Barthes Death of the Author is a highly influential work and to this still persists with the ideas that are proposed within this work are still debated and circulated to this day. It champions the notion of subjectivity and open interpretation within a work and challenges the assumption that the author is the be all end all of the work’s meaning. While this idea has been debated and challenged all over the place and indeed within my previous writings I’d like to think about how this fits in when the author plays with perspective and goes in within the intent to deceive?
By this I mean works that are not so linear in their narrative and the characters themselves are unreliable. Like in such works as Rashomon, Fight Club, Citizen Kane, and tons of other works with multiple perspective or that are told unconventionally such as in media res? These works almost by nature invite open interpretation are the author’s word is usually left ambigious. Should we search for authorial intention in this case or should we carve our own meaning from these texts? Should we examine the characters themselves as if they were real or should we take a more allegorical approach and try interpret the message the author is trying to communicate?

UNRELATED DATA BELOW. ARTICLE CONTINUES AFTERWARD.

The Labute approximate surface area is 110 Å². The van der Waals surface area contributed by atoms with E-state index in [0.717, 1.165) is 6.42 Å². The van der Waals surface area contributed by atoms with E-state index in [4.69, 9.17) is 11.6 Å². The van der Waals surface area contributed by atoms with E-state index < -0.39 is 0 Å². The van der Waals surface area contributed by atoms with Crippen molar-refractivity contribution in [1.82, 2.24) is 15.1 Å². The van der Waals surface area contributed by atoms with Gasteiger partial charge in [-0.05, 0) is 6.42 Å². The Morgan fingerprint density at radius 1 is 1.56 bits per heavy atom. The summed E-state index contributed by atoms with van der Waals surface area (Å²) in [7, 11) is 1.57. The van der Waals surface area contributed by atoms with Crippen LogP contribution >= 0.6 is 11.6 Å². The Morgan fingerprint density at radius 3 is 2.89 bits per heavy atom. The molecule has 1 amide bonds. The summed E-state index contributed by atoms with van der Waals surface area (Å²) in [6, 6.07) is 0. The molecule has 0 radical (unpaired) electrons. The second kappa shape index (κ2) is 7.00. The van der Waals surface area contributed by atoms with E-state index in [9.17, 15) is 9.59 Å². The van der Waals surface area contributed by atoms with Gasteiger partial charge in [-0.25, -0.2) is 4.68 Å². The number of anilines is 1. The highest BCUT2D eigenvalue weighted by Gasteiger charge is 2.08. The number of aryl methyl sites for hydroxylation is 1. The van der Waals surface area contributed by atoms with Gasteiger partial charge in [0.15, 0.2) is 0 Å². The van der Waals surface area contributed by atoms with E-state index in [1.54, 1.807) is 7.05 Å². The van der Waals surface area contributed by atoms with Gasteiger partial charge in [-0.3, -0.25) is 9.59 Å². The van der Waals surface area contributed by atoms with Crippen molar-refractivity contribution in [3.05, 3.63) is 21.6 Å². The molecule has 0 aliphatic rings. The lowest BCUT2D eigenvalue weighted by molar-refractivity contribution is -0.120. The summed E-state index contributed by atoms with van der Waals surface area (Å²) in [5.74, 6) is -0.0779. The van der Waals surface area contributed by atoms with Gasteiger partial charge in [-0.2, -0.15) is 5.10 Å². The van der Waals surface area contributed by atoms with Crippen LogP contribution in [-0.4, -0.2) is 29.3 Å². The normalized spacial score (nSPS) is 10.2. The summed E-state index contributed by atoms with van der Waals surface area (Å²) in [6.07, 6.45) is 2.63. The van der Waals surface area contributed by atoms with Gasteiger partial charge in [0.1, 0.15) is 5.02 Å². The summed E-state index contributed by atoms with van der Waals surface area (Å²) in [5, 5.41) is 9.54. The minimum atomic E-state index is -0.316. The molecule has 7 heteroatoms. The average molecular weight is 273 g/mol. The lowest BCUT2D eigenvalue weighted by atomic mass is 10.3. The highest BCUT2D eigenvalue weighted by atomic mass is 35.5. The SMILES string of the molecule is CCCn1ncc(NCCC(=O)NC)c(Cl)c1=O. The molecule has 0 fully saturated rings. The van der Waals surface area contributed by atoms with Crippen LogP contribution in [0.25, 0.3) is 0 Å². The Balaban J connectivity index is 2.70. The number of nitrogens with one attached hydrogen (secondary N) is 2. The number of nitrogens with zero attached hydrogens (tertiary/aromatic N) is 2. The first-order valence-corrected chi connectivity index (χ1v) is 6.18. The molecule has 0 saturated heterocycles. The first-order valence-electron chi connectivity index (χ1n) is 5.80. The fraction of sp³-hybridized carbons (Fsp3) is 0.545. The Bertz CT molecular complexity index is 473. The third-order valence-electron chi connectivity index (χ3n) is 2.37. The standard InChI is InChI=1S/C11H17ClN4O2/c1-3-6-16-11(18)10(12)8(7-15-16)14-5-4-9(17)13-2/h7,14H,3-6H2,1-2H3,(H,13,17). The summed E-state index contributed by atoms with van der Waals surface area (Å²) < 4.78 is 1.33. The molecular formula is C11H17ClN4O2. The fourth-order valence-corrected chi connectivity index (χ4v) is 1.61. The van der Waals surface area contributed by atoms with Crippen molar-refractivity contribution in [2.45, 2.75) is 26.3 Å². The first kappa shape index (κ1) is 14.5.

There is also the assertion going around that Literature is performative. If we go by this interpretation that Literature is performative then it could be said that the characters are actors or that the author himself is playing every role since every character in a sense speaks with his voice since he must come up with the dialogue himself. But within every other performative art the individual actor colors the role in his own interpretation and performance such as Sean Connery, Patrick Stewart and Sir Laurence Olivier bring their own unique energy and spin to Shakespeare. Wherein does the intepretaive unique art of performance come into Literature if not in the audience? When a reader reads Frankenstein, within his imagination Dr. Frankenstein probably has a different voice, different mannerisms and different subtlties to his performance than the author and other readers. Does that not make the reader as much an actor and give him a bit part in directing if the performance of literature takes place commences solely within the reader’s mind?